Feline infectious peritonitis reversed

Most strains of feline coronavirus are avirulent, that is, they do not cause disease per se. However, some strains can mutate into feline infectious peritonitis (FIP), an almost always fatal disease, according to the Cornell Feline Health Center.

A new study hopes to change that.

Researchers from the College of Veterinary Medicine at Kansas State University have successfully developed an antiviral compound for feline coronavirus associated with FIP. The study was published March 30 in PLOS/Pathogens.

"FIP arises from certain viral mutations that occur in the infected cats and failure of the host immune system to contain such mutated viruses," said Yunjeong Kim, DVM, PhD, ACVM-Diplomate and lead author of the study.

"FIP occurs in two major forms: effusive, or wet form, or non-effusive, dry form. The wet form is more common and is characterized by an accumulation of fluids in the abdominal area or chest cavity. Symptoms may include antibiotics unresponsive fever, jaundice, bodily effusions, and weight loss. Once typical clinical symptoms develop, they progress rapidly resulting in death or euthanasia in weeks to months."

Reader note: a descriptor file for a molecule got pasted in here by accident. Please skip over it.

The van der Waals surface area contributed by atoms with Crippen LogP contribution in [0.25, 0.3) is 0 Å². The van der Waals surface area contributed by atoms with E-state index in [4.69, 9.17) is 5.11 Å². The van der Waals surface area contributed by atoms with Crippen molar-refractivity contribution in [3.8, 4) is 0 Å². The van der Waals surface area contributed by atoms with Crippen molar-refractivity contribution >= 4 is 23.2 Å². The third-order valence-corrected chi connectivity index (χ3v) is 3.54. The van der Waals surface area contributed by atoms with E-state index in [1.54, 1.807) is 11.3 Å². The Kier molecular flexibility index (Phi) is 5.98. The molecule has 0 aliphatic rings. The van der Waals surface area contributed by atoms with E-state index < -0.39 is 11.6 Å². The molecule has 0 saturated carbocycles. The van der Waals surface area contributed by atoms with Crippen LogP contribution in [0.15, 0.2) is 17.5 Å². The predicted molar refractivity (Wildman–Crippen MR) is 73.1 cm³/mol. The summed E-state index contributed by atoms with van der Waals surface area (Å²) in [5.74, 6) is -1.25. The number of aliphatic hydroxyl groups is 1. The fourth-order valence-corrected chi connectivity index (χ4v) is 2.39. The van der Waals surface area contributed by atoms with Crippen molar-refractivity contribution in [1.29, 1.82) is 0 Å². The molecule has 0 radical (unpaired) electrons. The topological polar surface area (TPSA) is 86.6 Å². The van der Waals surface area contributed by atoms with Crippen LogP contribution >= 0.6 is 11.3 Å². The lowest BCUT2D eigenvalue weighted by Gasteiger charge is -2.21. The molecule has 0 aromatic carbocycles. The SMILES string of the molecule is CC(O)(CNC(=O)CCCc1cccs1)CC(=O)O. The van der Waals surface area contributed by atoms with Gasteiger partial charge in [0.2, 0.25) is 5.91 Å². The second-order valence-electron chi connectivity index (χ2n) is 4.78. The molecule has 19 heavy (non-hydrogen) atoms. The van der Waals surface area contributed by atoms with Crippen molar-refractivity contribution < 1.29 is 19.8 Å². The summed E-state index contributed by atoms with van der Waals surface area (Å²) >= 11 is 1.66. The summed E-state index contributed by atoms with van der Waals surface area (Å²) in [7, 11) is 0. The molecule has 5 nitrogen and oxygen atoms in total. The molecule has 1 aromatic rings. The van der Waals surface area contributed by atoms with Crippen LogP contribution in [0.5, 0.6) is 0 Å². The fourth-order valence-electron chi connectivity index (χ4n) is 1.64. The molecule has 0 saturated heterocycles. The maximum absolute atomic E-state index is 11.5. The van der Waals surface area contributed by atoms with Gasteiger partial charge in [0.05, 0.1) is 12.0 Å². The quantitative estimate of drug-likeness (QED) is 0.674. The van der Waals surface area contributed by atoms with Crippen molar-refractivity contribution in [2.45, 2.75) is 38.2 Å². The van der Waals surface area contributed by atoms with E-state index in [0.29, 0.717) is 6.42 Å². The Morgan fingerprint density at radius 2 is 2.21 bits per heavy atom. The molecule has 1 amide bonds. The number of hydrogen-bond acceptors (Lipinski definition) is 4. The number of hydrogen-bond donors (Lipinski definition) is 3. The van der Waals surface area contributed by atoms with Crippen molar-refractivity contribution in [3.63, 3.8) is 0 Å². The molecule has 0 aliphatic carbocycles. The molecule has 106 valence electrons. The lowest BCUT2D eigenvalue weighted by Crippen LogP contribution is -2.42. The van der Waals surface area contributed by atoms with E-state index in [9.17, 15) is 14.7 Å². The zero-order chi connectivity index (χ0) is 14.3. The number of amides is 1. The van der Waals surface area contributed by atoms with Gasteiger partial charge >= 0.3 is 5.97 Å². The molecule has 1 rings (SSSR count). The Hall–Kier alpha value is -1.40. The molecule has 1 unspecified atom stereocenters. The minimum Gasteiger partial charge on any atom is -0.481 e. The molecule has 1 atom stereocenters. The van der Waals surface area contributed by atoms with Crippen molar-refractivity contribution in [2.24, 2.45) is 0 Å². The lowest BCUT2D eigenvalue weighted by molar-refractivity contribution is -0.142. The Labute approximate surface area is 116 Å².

Since FIP disease progression is rapid and the pathogenesis of FIP is primarily immune-mediated, it has been unknown whether antiviral drug treatment alone can be effective at reversing disease progression in an infected cat. The results of the study showed that inhibiting viral replication is the key to the treatment of FIP.

"This is the first time we showed experimental evidence of successful treatment of laboratory cats at an advanced clinical stage of FIP," Kim said.

Photo credit: © iStock/Eugene03

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